Results for 'Robert Henman'

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  1.  69
    An Ethics of Philosophic Work.Robert Henman - 2012 - Journal of Macrodynamic Analysis 7:44-53.
    This essay is an existential approach to the issue of foundations in Philosophy. The style of approach is designed to engage the philosophic reader into his or her own foundational dynamics through personal conversation and as a way of overcoming the obfuscation that has dominated the history of philosophy. Relating this to “an ethics” is an effort to manifest the critical dynamic of following one’s own acts of intelligence. The conversational approach is an effort also to overcome the isolation and (...)
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  2.  30
    Teaching Foundations in Peace Studies.Robert Henman - 2010 - Journal of Macrodynamic Analysis 5:20-29.
    This article explores the relation of serious theoretical reflection to effective teaching and practice. The article explores the curiosity of the human person as a foundation to Peace Studies. It also attempts to show that the neglect of that curiosity contributes to the growing conflict in human affairs as well as a consistent conflict in Peace research and Peace Studies. The article offers a Socratic pedagogy to teaching Peace Studies that would highlight the foundation of Peace Studies as human curiosity. (...)
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  3.  62
    Michael Shute and William Zanardi, Improving Moral Decision-Making (Halifax: Axial Press, 2003). [REVIEW]Robert Henman - 2004 - HEC Forum 16 (3):214-216.
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  4.  41
    I—Robert Audi: Moral Perception and Moral Knowledge.Robert Audi - 2010 - Aristotelian Society Supplementary Volume 84 (1):79-97.
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  5. Finite and Infinite Goods: A Framework for Ethics.Robert Merrihew Adams - 1999 - Oxford University Press.
    Renowned scholar Robert Adams explores the relation between religion and ethics through a comprehensive philosophical account of a theistically-based framework for ethics. Adams' framework begins with the good rather than the right, and with excellence rather than usefulness. He argues that loving the excellent, of which adoring God is a clear example, is the most fundamental aspect of a life well lived. Developing his original and detailed theory, Adams contends that devotion, the sacred, grace, martyrdom, worship, vocation, faith, and (...)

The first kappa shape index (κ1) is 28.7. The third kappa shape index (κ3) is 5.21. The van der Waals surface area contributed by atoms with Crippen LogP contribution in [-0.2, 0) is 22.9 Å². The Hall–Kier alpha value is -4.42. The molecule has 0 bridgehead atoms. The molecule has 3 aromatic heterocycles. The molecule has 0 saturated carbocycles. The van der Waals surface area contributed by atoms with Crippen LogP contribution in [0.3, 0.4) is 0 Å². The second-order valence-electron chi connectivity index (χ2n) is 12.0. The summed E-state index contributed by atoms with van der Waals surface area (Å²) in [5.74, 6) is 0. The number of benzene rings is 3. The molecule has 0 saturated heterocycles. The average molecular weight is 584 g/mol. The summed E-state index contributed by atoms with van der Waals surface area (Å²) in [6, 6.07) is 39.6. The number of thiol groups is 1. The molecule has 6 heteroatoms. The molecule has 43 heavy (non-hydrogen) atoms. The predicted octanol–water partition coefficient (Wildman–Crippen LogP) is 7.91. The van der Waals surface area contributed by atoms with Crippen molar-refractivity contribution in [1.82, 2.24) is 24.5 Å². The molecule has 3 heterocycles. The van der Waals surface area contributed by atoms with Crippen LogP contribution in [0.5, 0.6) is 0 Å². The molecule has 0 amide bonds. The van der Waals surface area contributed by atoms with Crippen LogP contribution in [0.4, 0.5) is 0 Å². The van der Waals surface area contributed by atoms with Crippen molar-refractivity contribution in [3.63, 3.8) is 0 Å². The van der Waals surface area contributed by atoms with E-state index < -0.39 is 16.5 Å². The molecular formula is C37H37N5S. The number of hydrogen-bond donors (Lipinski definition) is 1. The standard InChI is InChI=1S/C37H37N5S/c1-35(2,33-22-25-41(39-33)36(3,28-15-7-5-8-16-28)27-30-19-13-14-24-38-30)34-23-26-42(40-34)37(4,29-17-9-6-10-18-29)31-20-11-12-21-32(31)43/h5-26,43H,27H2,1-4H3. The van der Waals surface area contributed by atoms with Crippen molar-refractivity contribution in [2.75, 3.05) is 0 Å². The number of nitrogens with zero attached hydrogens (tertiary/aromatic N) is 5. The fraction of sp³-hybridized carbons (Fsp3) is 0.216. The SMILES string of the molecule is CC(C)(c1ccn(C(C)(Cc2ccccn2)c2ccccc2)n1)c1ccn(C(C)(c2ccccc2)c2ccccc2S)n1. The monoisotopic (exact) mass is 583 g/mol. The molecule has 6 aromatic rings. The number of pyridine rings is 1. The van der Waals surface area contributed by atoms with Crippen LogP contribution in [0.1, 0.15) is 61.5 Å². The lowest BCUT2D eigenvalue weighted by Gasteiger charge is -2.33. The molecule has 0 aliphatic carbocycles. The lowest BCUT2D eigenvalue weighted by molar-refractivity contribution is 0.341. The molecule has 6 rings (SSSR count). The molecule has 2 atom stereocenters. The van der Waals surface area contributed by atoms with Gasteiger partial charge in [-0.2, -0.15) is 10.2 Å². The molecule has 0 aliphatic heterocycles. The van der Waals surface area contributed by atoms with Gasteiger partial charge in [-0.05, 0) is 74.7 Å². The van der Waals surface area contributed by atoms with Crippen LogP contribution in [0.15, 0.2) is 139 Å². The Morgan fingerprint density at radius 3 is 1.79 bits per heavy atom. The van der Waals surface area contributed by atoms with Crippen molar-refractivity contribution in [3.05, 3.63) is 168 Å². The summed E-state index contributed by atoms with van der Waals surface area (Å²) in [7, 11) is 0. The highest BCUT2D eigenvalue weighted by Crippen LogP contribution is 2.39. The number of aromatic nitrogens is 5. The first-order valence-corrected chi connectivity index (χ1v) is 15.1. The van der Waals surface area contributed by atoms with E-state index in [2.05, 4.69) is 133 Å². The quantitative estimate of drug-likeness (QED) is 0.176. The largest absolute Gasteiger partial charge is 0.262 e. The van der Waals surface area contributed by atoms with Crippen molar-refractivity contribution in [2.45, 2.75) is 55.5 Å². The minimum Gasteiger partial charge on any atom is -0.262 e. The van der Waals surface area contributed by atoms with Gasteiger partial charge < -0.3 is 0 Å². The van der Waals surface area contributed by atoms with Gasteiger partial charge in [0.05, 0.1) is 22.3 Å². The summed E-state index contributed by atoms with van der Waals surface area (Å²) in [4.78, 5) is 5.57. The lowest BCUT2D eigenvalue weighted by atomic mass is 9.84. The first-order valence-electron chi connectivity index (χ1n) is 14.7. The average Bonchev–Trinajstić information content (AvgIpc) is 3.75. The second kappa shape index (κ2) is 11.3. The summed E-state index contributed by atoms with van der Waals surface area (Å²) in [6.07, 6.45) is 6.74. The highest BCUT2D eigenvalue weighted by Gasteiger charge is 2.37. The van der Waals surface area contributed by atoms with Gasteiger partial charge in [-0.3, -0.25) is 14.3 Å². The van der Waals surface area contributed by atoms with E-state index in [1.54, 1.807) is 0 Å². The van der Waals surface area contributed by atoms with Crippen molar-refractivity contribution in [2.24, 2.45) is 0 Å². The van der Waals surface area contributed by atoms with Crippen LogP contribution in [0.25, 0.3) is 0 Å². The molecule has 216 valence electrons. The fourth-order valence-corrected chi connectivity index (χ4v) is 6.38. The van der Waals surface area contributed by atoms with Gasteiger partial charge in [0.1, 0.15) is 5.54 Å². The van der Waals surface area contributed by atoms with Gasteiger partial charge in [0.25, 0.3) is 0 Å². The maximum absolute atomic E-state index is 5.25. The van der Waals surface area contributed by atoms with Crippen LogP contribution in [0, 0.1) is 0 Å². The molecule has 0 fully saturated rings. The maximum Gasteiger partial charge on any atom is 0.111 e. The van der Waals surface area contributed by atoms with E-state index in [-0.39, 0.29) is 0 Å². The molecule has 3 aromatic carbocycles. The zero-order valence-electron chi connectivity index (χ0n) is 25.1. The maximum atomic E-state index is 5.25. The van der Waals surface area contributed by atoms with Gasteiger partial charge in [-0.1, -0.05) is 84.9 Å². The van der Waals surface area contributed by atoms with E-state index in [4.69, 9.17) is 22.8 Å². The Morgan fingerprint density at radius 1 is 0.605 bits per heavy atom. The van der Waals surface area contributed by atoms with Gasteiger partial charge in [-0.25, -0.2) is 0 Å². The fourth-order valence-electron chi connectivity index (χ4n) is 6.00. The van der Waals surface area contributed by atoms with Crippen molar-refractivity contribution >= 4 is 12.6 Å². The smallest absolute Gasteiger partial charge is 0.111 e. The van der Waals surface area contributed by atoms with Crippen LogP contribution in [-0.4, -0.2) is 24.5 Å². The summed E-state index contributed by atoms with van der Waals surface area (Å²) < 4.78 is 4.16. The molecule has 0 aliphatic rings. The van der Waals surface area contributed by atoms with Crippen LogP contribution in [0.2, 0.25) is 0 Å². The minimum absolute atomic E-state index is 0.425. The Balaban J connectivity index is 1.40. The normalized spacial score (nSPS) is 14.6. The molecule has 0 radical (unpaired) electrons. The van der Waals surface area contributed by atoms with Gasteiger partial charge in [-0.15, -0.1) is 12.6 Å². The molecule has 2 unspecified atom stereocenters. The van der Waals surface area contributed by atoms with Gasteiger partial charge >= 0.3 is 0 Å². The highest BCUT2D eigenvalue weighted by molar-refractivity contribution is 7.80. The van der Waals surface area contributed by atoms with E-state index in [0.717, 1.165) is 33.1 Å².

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  6. Boundaries of the Mind: The Individual in the Fragile Sciences - Cognition.Robert A. Wilson - 2004 - Cambridge University Press.
    Where does the mind begin and end? Most philosophers and cognitive scientists take the view that the mind is bounded by the skull or skin of the individual. Robert Wilson, in this provocative and challenging 2004 book, provides the foundations for the view that the mind extends beyond the boundary of the individual. The approach adopted offers a unique blend of traditional philosophical analysis, cognitive science, and the history of psychology and the human sciences. The companion volume, Genes and (...)
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  7. The Devil in the Details: Asymptotic Reasoning in Explanation, Reduction, and Emergence.Robert W. Batterman - 2001 - Oxford University Press.
    Robert Batterman examines a form of scientific reasoning called asymptotic reasoning, arguing that it has important consequences for our understanding of the scientific process as a whole. He maintains that asymptotic reasoning is essential for explaining what physicists call universal behavior. With clarity and rigor, he simplifies complex questions about universal behavior, demonstrating a profound understanding of the underlying structures that ground them. This book introduces a valuable new method that is certain to fill explanatory gaps across disciplines.
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  8. Free Will and Indeterminism: Robert Kane's Libertarianism.Robert Francis Allen - 2005 - Journal of Philosophical Research 30:341-355.
    Drawing on Aristotle’s notion of “ultimate responsibility,” Robert Kane argues that to be exercising a free will an agent must have taken some character forming decisions for which there were no sufficient conditions or decisive reasons.<sup>1</sup> That is, an agent whose will is free not only had the ability to develop other dispositions, but could have exercised that ability without being irrational. To say it again, a person has a free will just in case her character is the product (...)
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  9. The Works of the Honourable Robert Boyle.Robert Boyle - 1999
  10.  14
    I—Robert Stalnaker.Robert Stalnaker - 2001 - Aristotelian Society Supplementary Volume 75 (1):141-156.
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  11.  36